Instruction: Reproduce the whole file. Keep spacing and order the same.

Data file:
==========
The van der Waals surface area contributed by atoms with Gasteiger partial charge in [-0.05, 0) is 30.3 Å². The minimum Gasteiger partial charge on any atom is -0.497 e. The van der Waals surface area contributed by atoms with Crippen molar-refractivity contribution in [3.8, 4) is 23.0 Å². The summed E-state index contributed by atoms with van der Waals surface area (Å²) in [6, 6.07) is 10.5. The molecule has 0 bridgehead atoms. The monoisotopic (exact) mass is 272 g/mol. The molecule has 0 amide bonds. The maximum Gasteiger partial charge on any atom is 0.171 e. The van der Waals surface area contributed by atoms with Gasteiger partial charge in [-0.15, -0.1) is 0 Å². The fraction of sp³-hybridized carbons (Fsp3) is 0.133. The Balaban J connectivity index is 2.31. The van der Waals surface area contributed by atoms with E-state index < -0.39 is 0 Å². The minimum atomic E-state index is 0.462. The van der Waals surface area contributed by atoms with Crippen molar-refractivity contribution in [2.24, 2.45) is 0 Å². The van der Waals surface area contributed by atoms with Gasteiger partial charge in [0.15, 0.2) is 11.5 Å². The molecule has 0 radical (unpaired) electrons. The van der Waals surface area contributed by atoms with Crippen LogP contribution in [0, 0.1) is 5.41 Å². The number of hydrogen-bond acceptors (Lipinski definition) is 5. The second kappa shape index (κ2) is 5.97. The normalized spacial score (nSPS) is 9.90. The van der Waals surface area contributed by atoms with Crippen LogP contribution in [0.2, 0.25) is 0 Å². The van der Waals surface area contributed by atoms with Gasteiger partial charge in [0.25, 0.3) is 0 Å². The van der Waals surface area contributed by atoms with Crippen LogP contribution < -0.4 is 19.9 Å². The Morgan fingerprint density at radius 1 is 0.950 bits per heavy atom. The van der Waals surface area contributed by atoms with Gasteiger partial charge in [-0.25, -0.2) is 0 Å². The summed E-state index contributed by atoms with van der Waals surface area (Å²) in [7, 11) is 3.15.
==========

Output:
The van der Waals surface area contributed by atoms with Gasteiger partial charge in [-0.05, 0) is 30.3 Å². The minimum Gasteiger partial charge on any atom is -0.497 e. The van der Waals surface area contributed by atoms with Crippen molar-refractivity contribution in [3.8, 4) is 23.0 Å². The summed E-state index contributed by atoms with van der Waals surface area (Å²) in [6, 6.07) is 10.5. The molecule has 0 bridgehead atoms. The monoisotopic (exact) mass is 272 g/mol. The molecule has 0 amide bonds. The maximum Gasteiger partial charge on any atom is 0.171 e. The van der Waals surface area contributed by atoms with Gasteiger partial charge in [-0.15, -0.1) is 0 Å². The fraction of sp³-hybridized carbons (Fsp3) is 0.133. The Balaban J connectivity index is 2.31. The van der Waals surface area contributed by atoms with E-state index < -0.39 is 0 Å². The minimum atomic E-state index is 0.462. The van der Waals surface area contributed by atoms with Crippen molar-refractivity contribution in [2.24, 2.45) is 0 Å². The van der Waals surface area contributed by atoms with Gasteiger partial charge in [0.15, 0.2) is 11.5 Å². The molecule has 0 radical (unpaired) electrons. The van der Waals surface area contributed by atoms with Crippen LogP contribution in [0, 0.1) is 5.41 Å². The number of hydrogen-bond acceptors (Lipinski definition) is 5. The second kappa shape index (κ2) is 5.97. The normalized spacial score (nSPS) is 9.90. The van der Waals surface area contributed by atoms with Crippen LogP contribution in [0.2, 0.25) is 0 Å². The van der Waals surface area contributed by atoms with Gasteiger partial charge in [0.25, 0.3) is 0 Å². The van der Waals surface area contributed by atoms with Crippen LogP contribution < -0.4 is 19.9 Å². The Morgan fingerprint density at radius 1 is 0.950 bits per heavy atom. The van der Waals surface area contributed by atoms with Gasteiger partial charge in [-0.25, -0.2) is 0 Å². The summed E-state index contributed by atoms with van der Waals surface area (Å²) in [7, 11) is 3.15.